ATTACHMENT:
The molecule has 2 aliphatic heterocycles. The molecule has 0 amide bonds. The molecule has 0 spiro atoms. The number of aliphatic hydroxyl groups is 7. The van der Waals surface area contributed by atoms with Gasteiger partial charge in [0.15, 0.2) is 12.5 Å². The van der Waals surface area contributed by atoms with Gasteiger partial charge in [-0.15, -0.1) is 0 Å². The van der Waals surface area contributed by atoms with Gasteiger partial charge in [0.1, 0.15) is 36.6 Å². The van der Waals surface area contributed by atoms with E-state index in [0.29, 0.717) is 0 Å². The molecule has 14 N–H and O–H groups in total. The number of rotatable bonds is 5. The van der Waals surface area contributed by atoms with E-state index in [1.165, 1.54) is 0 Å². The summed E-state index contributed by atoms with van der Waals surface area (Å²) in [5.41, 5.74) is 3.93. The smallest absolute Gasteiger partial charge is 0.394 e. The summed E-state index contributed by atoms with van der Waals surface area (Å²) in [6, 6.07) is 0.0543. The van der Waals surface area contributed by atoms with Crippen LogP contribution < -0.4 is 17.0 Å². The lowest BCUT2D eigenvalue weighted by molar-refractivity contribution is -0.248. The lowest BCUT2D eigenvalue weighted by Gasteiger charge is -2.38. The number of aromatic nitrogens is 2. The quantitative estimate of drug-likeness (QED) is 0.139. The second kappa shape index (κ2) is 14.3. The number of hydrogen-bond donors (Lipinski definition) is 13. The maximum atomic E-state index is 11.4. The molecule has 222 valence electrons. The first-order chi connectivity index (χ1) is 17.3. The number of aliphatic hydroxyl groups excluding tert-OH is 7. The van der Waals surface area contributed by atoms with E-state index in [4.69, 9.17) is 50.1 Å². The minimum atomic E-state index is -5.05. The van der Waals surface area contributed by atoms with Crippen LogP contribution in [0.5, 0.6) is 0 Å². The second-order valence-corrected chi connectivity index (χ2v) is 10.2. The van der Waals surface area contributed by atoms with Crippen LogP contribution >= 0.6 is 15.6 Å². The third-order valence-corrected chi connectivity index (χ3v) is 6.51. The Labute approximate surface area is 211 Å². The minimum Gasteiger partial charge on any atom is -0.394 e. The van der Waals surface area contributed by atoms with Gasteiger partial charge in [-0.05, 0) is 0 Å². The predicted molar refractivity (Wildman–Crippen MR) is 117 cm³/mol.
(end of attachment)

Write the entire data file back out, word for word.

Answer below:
The molecule has 2 aliphatic heterocycles. The molecule has 0 amide bonds. The molecule has 0 spiro atoms. The number of aliphatic hydroxyl groups is 7. The van der Waals surface area contributed by atoms with Gasteiger partial charge in [0.15, 0.2) is 12.5 Å². The van der Waals surface area contributed by atoms with Gasteiger partial charge in [-0.15, -0.1) is 0 Å². The van der Waals surface area contributed by atoms with Gasteiger partial charge in [0.1, 0.15) is 36.6 Å². The van der Waals surface area contributed by atoms with E-state index in [0.29, 0.717) is 0 Å². The molecule has 14 N–H and O–H groups in total. The number of rotatable bonds is 5. The van der Waals surface area contributed by atoms with E-state index in [1.165, 1.54) is 0 Å². The summed E-state index contributed by atoms with van der Waals surface area (Å²) in [5.41, 5.74) is 3.93. The smallest absolute Gasteiger partial charge is 0.394 e. The summed E-state index contributed by atoms with van der Waals surface area (Å²) in [6, 6.07) is 0.0543. The van der Waals surface area contributed by atoms with Crippen LogP contribution < -0.4 is 17.0 Å². The lowest BCUT2D eigenvalue weighted by molar-refractivity contribution is -0.248. The lowest BCUT2D eigenvalue weighted by Gasteiger charge is -2.38. The number of aromatic nitrogens is 2. The quantitative estimate of drug-likeness (QED) is 0.139. The second kappa shape index (κ2) is 14.3. The number of hydrogen-bond donors (Lipinski definition) is 13. The maximum atomic E-state index is 11.4. The molecule has 222 valence electrons. The first-order chi connectivity index (χ1) is 17.3. The number of aliphatic hydroxyl groups excluding tert-OH is 7. The van der Waals surface area contributed by atoms with E-state index in [4.69, 9.17) is 50.1 Å². The minimum atomic E-state index is -5.05. The van der Waals surface area contributed by atoms with Crippen LogP contribution in [0.5, 0.6) is 0 Å². The second-order valence-corrected chi connectivity index (χ2v) is 10.2. The van der Waals surface area contributed by atoms with Crippen LogP contribution >= 0.6 is 15.6 Å². The third-order valence-corrected chi connectivity index (χ3v) is 6.51. The Labute approximate surface area is 211 Å². The minimum Gasteiger partial charge on any atom is -0.394 e. The van der Waals surface area contributed by atoms with Gasteiger partial charge in [-0.05, 0) is 0 Å². The predicted molar refractivity (Wildman–Crippen MR) is 117 cm³/mol.